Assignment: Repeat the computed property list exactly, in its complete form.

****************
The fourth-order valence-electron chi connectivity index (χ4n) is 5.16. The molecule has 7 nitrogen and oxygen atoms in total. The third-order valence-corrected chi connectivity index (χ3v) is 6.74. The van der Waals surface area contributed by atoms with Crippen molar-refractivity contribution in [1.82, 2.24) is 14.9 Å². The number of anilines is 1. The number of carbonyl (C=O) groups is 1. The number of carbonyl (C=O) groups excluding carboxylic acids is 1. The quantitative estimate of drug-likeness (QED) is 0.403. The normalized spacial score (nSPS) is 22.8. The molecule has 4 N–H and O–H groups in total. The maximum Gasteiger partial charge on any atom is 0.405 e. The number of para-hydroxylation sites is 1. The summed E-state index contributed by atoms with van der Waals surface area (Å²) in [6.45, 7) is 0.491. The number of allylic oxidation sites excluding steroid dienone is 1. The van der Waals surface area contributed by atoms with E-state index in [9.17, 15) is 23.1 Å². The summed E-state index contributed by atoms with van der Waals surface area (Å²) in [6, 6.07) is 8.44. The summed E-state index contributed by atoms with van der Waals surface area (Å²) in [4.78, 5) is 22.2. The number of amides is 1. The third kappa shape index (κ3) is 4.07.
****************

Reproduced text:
The fourth-order valence-electron chi connectivity index (χ4n) is 5.16. The molecule has 7 nitrogen and oxygen atoms in total. The third-order valence-corrected chi connectivity index (χ3v) is 6.74. The van der Waals surface area contributed by atoms with Crippen molar-refractivity contribution in [1.82, 2.24) is 14.9 Å². The number of anilines is 1. The number of carbonyl (C=O) groups is 1. The number of carbonyl (C=O) groups excluding carboxylic acids is 1. The quantitative estimate of drug-likeness (QED) is 0.403. The normalized spacial score (nSPS) is 22.8. The molecule has 4 N–H and O–H groups in total. The maximum Gasteiger partial charge on any atom is 0.405 e. The number of para-hydroxylation sites is 1. The summed E-state index contributed by atoms with van der Waals surface area (Å²) in [6.45, 7) is 0.491. The number of allylic oxidation sites excluding steroid dienone is 1. The van der Waals surface area contributed by atoms with E-state index in [9.17, 15) is 23.1 Å². The summed E-state index contributed by atoms with van der Waals surface area (Å²) in [6, 6.07) is 8.44. The summed E-state index contributed by atoms with van der Waals surface area (Å²) in [4.78, 5) is 22.2. The number of amides is 1. The third kappa shape index (κ3) is 4.07.